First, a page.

Imagine these three situations:
1. You’re sitting in front of your computer working on something, and suddenly one of your arms feels very tired, or your hand is tingling. When you sleep, you may wake up from pain in your hands or your neck.
2. You often experience dizziness, headaches, and even ringing in the ear sometimes. You go to many health specialists, and they find nothing wrong.
3. Sometimes, you feel so nervous or anxious that you have palpitations, nausea, insomnia or sleeplessness. You even have difficult breathing. Your health specialists found nothing wrong with you either.
These are only three examples of which there are many more. They look unrelated but the reality is they are from the same root. These symptoms are actually caused from a tension of soft tissue around the neck and vertebrae. An umbrella term for them is called cervical spine disorder (CSD), and another way to refer to them are neck-vertebrae syndromes.
If you go to a general practitioner or even a specialist, they will probably find nothing wrong with you unless they are experienced or they check with you more carefully. Sometimes, they feel it’s not a serious medical problem either or sometimes it is just because the CSD is too mild to notice even by a machine.
To understand what is a cervical spine disorder, we must know about the anatomy of the spine and vertebrae. In the human body, we have 24 vertebrae. The cervical spine region is between the top and bottom of the neck area (between shoulders), part of the central nervous system (CNS) passing through the channels which are formed by the vertebrae. This area is the only connection between the brain and all other parts of the body (except the head). That means it is possible that a problem in any part of our body specifically related to the nervous system could be related to this area. It even includes some problems from the head area.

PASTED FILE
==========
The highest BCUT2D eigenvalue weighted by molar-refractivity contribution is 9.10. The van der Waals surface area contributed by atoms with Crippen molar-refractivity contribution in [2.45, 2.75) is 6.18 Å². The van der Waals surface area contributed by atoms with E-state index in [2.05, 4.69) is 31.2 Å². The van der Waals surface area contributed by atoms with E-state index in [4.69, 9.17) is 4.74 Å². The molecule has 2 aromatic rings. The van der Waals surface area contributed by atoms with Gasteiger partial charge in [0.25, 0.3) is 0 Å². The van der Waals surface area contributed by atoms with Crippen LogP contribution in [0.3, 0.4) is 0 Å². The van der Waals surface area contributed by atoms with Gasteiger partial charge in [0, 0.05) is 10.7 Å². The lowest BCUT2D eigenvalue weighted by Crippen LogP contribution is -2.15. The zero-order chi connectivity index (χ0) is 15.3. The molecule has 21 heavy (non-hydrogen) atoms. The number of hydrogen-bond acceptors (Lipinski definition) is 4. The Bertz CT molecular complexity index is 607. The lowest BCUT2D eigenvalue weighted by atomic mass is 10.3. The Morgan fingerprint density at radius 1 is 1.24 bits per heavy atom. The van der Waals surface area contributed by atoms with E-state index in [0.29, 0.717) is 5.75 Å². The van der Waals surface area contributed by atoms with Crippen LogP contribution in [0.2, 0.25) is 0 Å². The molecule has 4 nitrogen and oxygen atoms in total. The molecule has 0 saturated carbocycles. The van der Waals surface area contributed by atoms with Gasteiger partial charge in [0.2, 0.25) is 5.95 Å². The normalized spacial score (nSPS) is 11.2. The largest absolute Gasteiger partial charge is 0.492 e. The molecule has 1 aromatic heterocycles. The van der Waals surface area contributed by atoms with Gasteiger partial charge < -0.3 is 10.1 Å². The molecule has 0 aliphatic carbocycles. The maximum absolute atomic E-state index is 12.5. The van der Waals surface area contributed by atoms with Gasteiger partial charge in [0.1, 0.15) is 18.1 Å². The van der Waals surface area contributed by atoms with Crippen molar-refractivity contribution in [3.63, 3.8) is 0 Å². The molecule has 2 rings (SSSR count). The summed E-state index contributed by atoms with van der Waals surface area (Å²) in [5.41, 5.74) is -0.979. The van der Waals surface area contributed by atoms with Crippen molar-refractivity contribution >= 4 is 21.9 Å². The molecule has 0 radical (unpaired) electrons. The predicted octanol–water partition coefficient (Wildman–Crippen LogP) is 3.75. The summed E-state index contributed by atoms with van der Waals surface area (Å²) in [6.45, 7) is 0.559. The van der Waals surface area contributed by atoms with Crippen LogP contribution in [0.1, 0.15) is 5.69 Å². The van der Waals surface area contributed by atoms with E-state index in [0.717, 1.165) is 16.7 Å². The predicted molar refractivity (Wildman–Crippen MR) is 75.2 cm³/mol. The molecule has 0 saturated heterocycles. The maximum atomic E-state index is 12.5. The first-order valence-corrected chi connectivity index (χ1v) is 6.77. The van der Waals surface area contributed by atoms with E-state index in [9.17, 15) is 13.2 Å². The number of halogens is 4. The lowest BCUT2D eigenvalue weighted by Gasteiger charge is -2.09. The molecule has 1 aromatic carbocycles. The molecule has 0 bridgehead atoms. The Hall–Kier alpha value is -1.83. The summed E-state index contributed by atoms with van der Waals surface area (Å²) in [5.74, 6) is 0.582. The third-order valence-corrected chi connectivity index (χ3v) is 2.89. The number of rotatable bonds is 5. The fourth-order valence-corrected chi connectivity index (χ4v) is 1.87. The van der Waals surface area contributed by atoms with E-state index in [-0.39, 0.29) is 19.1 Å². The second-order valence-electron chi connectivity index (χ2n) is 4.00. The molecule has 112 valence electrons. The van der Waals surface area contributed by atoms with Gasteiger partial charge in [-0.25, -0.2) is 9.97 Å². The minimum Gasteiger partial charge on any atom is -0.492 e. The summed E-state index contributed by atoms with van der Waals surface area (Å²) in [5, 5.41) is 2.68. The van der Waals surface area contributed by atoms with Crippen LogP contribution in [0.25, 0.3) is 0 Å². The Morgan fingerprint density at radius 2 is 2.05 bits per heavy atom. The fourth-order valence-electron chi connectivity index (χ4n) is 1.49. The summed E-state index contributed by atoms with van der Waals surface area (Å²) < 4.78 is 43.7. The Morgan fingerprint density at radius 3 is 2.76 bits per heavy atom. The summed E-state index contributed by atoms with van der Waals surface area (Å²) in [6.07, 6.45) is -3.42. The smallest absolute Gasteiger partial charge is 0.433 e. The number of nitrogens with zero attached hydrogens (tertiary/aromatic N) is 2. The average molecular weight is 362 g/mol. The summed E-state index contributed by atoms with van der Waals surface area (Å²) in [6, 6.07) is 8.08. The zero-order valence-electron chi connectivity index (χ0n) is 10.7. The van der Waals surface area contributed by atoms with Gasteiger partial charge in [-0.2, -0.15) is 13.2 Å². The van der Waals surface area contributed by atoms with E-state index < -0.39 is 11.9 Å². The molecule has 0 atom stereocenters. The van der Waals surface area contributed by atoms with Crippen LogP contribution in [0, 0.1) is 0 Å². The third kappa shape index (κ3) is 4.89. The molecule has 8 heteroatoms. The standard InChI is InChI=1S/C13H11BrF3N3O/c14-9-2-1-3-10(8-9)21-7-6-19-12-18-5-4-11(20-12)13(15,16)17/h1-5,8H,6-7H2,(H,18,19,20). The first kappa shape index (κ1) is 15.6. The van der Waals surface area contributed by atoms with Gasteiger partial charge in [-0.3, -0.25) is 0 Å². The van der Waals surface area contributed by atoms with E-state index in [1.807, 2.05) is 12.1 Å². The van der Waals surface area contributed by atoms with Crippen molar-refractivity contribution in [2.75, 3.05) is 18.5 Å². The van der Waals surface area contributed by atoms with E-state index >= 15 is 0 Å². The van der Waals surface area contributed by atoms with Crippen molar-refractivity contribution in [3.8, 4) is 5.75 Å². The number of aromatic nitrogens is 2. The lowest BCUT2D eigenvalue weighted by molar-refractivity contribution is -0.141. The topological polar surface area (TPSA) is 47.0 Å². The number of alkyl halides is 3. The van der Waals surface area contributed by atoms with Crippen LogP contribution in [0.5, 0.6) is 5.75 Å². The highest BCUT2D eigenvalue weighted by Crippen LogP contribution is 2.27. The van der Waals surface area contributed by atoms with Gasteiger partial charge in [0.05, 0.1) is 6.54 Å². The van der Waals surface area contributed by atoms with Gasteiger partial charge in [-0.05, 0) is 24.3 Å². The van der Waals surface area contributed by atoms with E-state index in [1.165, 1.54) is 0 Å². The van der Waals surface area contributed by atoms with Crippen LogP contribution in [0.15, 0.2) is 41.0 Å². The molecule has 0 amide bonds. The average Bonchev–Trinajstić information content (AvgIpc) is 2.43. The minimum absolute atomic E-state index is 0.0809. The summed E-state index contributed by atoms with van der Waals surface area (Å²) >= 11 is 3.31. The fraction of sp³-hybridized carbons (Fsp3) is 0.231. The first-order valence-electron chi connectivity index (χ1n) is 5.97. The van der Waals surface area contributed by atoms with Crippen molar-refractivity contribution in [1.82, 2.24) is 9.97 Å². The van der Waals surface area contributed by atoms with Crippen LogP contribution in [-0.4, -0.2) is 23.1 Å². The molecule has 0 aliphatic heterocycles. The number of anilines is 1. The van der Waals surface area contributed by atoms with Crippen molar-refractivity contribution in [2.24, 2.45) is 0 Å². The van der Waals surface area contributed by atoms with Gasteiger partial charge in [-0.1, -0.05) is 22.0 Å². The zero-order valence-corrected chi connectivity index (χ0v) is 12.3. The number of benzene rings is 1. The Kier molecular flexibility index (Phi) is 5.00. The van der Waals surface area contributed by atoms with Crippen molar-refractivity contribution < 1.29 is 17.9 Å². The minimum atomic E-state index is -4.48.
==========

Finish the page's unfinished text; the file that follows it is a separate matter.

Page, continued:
The question now is: why do these problems occur? Our body’s normal activity is regulated by two major systems. One is the nervous system and the other is the endocrine system. Between these two systems, the nervous system has a dominant role. Since it is a bridge between the brain (where messages are sent to the rest of the body including the message to experience pain) and the body (where pain is felt), that is why any problem in the body can be affected by or associated with the nervous system. This is basic information about the nervous system.
Fourteen years ago, we started to see patients in the United States who had ringing in the ear or some migraine headaches caused by “no reason,” because the patients told us they went to many specialists who said nothing was wrong. Some specialists even told their patients they were having hallucinations. When we checked the patients, we found their neck and upper back soft tissue were very tense. We specifically treated those patients because we suspected it’s associated with the cervical spine region. Not only does this area connect every nerve below the neck, but also some above the neck, reaching towards the ears and other parts of the head. We must know the patient’s overall situation in their entire body, but if we suspect the cervical spine is involved, we treat that area as well as the area the symptoms occur. In our office, we’ve successfully treated patients with those problems with this method.
Recently, we read a report in the newspaper that in Taiwan, scientists found many ringing in the ear problems or migraine headache problems are associated with CSD. When we read it, we were ecstatic to see that these scientists confirmed what we thought was going on with some of our patients.